Emergency and Disaster Preparedness
Individuals with disabilities often are disproportionately impacted during times of disaster. A variety of barriers may already exist such as lack of transportation and inaccessible buildings, and other barriers are either created or exacerbated by the disaster itself. Effective and inclusive evacuation, sheltering, and other response and recovery activities are critical.
People with disabilities who are self-sufficient under regular circumstances may have to rely on the help of others in an emergency. They may need more time than others to make necessary preparations for an emergency. Arrangements need to be made for service animals and necessary medical equipment. The following resources will help you safely prepare for emergencies:
For People with Disabilities and Caregivers
The booklet gives tips on getting informed, planning, assembling a kit, and maintaining these plans for people with disabilities. These tips provide you and your caregivers with considerations needed to help manage communications, equipment, pets and home hazards.
Tools and information that people with disabilities and other access and functional needs may wish to consider when making their emergency plans and preparations.
The guide has been designed to help the citizens learn how to protect themselves and their families against all types of hazards. It can be used as a reference source or as a step-by-step manual. The focus of the content is on how to develop, practice, and maintain emergency plans that reflect what must be done before, during, and after a disaster to protect people and their property.
For Children and Schools
Complete disaster relief information
The Center for School Preparedness provides support, resources, grants, and training to support emergency management efforts for local educational agencies (LEAs) and institutions of higher education (IHEs).
Other Helpful Resources
An interactive web site that brings together some exemplary current best practice efforts addressing disaster-related needs of people with disabilities. These are innovative ideas or fresh approaches using proven methods that can be replicated at the state, county or grassroots level.
Provides information on disaster assistance from over 17 government agencies as well as online applications for assistance.
The following resources can help ensure safer travel for children and adults with disabilities:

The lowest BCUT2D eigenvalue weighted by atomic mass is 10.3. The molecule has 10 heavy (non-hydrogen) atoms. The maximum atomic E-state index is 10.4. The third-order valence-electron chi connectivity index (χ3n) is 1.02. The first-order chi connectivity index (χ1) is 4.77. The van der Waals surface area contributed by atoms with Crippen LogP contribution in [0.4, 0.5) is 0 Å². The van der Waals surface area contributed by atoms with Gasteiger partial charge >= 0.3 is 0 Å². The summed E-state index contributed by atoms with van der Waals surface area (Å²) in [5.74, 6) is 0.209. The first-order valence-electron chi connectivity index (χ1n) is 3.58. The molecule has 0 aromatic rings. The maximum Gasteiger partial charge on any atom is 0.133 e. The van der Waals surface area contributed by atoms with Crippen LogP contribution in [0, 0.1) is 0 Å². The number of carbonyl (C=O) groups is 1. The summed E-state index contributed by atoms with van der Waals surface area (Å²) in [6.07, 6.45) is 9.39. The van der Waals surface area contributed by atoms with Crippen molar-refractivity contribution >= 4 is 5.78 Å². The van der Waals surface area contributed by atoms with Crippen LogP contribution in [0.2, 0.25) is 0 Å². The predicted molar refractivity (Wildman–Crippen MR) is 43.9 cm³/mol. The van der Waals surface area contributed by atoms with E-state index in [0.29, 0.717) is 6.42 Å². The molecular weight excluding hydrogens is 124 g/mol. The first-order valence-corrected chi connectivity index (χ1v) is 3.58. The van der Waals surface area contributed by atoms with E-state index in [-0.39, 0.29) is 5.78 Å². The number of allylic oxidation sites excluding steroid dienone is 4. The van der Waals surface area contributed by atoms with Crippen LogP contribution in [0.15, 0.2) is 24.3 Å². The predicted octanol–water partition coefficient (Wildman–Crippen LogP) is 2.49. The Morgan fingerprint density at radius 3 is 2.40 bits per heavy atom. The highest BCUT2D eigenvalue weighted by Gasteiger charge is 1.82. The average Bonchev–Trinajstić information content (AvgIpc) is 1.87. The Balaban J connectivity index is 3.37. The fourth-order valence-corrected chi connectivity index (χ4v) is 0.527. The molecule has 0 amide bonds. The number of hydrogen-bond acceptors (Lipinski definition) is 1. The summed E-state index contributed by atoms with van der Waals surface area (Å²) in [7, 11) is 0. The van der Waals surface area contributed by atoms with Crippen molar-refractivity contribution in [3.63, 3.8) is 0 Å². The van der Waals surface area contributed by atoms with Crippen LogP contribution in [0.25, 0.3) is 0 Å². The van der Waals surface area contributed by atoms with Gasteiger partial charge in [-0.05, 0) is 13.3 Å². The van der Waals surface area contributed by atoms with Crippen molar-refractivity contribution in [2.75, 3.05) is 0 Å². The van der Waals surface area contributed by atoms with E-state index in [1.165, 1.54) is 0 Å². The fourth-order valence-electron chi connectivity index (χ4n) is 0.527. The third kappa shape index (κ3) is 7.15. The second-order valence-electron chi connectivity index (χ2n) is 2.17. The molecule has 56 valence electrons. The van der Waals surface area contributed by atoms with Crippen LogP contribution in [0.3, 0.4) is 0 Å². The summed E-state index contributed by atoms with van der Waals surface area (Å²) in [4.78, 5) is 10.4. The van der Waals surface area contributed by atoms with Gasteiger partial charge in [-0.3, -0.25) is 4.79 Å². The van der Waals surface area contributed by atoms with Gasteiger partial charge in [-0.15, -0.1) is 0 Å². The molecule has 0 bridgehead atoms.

FAQ’s for parents from the American Academy of Pediatrics.
FAQs are intended for wheelchair users, parents, practitioners, clinicians and medical personnel, physical and occupational therapists, transit providers, school-bus transportation companies and personnel, transportation systems administrators, and the manufacturers of wheelchairs, wheelchair seating systems, and after-market wheelchair tiedown and occupant restraint systems who are concerned with transportation safety for children and adults who remain seated in their wheelchair when traveling in a motor vehicle.
Injury and Violence Prevention
A series of safety videos highlighting how you can take precautions in the home to help prevent injuries to children with physical, developmental or cognitive disabilities. Information is applicable to adults with disabilities as well.
Resources from the Office on Crime Victims designed to promote awareness of the issues faced by crime victims with disabilities and to improve each community’s capacity to better serve them.
Repository of publications and resources from the Department of Justice for law enforcement personnel, policy makers, and disability service providers.
People with disabilities might need extra time and assistance when evacuating a building during a fire or fire drill. The following resources provide information on safe evacuations:
This guide provides information on the five broad categories of disabilities (mobility, visual, hearing, speech, and cognitive) and the four elements of evacuation information that occupants need (notification, way finding, use of the way, and assistance). Includes a checklist that building services managers and people with disabilities can use to design a personalized evacuation plan. The annexes give government resources and text based on the relevant code requirements and ADA criteria.
Information about employers’ legal obligation to develop emergency evacuation plans and how to include employees with disabilities in such plans.
Other Helpful Resources
Fire safety resources including materials for children, educators, employers, and landlords.